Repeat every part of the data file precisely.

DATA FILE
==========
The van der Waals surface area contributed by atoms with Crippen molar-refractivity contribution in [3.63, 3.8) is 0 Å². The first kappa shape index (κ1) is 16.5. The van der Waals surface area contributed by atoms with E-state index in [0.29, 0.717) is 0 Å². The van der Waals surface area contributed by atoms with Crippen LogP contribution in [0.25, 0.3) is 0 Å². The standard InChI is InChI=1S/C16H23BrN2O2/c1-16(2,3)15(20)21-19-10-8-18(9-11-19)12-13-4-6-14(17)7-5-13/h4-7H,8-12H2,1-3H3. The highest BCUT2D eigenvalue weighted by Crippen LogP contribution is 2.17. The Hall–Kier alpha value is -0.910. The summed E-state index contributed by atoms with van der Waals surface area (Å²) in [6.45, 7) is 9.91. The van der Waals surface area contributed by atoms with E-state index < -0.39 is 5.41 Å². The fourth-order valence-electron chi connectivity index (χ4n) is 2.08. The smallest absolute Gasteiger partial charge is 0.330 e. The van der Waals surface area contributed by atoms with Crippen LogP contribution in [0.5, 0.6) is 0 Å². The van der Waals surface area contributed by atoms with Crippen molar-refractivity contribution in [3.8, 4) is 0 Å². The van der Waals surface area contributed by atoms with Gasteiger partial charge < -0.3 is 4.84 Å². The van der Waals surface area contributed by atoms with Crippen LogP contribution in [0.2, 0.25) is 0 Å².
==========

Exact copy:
The van der Waals surface area contributed by atoms with Crippen molar-refractivity contribution in [3.63, 3.8) is 0 Å². The first kappa shape index (κ1) is 16.5. The van der Waals surface area contributed by atoms with E-state index in [0.29, 0.717) is 0 Å². The van der Waals surface area contributed by atoms with Crippen LogP contribution in [0.25, 0.3) is 0 Å². The standard InChI is InChI=1S/C16H23BrN2O2/c1-16(2,3)15(20)21-19-10-8-18(9-11-19)12-13-4-6-14(17)7-5-13/h4-7H,8-12H2,1-3H3. The highest BCUT2D eigenvalue weighted by Crippen LogP contribution is 2.17. The Hall–Kier alpha value is -0.910. The summed E-state index contributed by atoms with van der Waals surface area (Å²) in [6.45, 7) is 9.91. The van der Waals surface area contributed by atoms with E-state index < -0.39 is 5.41 Å². The fourth-order valence-electron chi connectivity index (χ4n) is 2.08. The smallest absolute Gasteiger partial charge is 0.330 e. The van der Waals surface area contributed by atoms with Crippen LogP contribution in [0.5, 0.6) is 0 Å². The van der Waals surface area contributed by atoms with Crippen molar-refractivity contribution in [3.8, 4) is 0 Å². The van der Waals surface area contributed by atoms with Gasteiger partial charge < -0.3 is 4.84 Å². The van der Waals surface area contributed by atoms with Crippen LogP contribution in [0.2, 0.25) is 0 Å².